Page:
I received this book for free from the publisher in exchange for an honest review. This does not affect my opinion of the book or the content of my review.The Leaving by Tara Altebrando
Published by Bloomsbury USA Childrens on June 7th 2016
Genres: Mystery, Thriller, Young Adult
Format: ARC, E-book
Source: ARC from NetGalley
Six were taken. Eleven years later, five come back--with no idea of where they've been.
Eleven years ago, six kindergarteners went missing without a trace. After all that time, the people left behind moved on, or tried to.
Until today. Today five of those kids return. They're sixteen, and they are . . . fine. Scarlett comes home and finds a mom she barely recognizes, and doesn't really recognize the person she's supposed to be, either. But she thinks she remembers Lucas. Lucas remembers Scarlett, too, except they're entirely unable to recall where they've been or what happened to them. Neither of them remember the sixth victim, Max. He doesn't come back. Everyone wants answers. Most of all Max's sister Avery, who needs to find her brother--dead or alive--and isn't buying this whole memory-loss story.
Warning: this is a DNF (Did Not Finish) review for a book I gave up on recently. I know this style of review is controversial in the blogging community for time to time, but I think it’s important for me to share why I give up on certain books. The books I walk away from are just as much a part of my reading journey as the books I finish and love.
The Leaving had such a fascinating premise! Of all the books I had stockpiled in my house for summer reading, this was the very first one I picked up. I’ve been in a thriller mood lately and this seemed right up my alley. However, I DNFed the novel at the 25% mark because I just was not enjoying my reading experience. It wasn’t terrible, but I wasn’t excited to continue reading. I’ve been struggling through reading slumps lately and I’m trying to be better at identifying books that I’m reading out of obligation rather than personal enjoyment. Unfortunately, The Leaving turned out to be a classic example of this pattern. A younger version of me would have continue through the book and given in a mediocre rating, but the older and busier version of me just doesn’t have time for books that drag.
What was it about the story that fell flat for me? I think first and foremost that there were too many characters. This is a growing trend in YA, these novels with three/four/five narrators, and I just don’t think it’s ever done well. Readers spend the first half of the book just trying to keep the damn characters straight and everything gets lost in way too much exposition (see my reviews for We All Looked Up and This is Where it Ends). One character in particular, Scarlett, had these faux-poetic thoughts that would make shapes across the pages, so I found her passages to be particularly annoying and heavy handed. The story was incredibly sloooooow and I just never felt like things picked up and moved along. I don’t care if an ending is incredible or I know there will be some great twist…if I have to slog through 350 pages of contrived tension to get there…no thanks.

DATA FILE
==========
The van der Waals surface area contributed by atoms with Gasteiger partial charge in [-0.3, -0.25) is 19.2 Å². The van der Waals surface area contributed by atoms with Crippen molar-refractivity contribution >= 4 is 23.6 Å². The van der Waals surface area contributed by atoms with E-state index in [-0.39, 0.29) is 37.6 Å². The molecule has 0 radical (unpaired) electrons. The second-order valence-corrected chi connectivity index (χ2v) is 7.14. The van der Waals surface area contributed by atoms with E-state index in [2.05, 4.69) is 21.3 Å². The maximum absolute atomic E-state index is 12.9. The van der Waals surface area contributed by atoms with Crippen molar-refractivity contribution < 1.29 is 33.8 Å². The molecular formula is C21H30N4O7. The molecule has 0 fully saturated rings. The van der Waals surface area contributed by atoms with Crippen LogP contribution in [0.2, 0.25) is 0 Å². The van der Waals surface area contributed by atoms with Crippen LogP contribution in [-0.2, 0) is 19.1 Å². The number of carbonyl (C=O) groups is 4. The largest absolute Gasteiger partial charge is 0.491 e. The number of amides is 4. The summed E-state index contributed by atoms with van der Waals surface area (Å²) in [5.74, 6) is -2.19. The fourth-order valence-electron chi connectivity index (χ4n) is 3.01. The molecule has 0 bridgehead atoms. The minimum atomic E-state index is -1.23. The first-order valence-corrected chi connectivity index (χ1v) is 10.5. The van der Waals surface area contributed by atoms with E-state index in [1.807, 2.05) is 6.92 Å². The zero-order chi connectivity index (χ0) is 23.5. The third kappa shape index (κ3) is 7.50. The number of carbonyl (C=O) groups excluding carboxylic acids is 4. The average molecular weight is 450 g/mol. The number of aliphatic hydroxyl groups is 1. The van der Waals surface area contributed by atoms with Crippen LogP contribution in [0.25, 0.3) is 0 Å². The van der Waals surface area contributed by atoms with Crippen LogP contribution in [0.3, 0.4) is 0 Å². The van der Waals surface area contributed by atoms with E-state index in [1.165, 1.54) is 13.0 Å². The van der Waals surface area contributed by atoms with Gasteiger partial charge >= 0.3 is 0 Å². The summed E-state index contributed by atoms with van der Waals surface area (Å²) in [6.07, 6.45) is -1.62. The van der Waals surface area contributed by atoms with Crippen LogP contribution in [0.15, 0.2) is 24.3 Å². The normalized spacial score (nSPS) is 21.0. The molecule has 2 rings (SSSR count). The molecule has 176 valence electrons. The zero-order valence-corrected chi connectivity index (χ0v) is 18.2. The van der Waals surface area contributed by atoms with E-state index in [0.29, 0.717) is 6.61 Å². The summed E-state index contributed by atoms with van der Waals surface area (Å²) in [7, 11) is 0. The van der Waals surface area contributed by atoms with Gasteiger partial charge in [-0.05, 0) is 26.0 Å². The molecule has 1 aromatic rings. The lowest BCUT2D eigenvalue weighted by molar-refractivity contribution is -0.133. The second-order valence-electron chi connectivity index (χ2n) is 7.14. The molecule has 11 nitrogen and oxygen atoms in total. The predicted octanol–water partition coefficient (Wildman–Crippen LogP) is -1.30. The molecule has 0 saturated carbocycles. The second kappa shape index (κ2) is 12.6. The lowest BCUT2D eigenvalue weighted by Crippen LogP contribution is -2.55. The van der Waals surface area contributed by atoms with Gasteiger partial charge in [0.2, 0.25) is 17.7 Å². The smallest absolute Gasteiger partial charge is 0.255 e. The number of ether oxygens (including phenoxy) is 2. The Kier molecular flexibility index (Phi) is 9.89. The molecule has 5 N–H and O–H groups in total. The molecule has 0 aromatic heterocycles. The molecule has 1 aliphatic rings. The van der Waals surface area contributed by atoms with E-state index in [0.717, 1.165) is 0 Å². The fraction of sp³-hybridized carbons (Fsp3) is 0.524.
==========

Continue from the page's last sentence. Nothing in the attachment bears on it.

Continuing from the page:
I did have a vested interest in the ending, so I did skip to the final thirty pages to read what happens (no judgies!) and was not terribly impressed with the ending of the novel, either. Sure, I can appreciate the playfulness with genre (is this a thriller? paranormal? alien? horror? contemporary?) but the end was generally unsatisfying and felt more like a fun episode of a TV show than something worth dedicating 8 hours of my life to. So there’s that.
FINAL GRADE: 0 (DNF)
For all the reasons stated above (slow pacing, too much exposition, uninteresting characters, unsatisfying ending) I walked away from this book and picked up something else that would hold my attention better. I landed on Jodi Picoult’s new novel Small Great Things and have been unable to put it down. So I’m pretty sure The Leaving isn’t a case of “it’s not you, it’s me” but more of “I do not recommend this book.”
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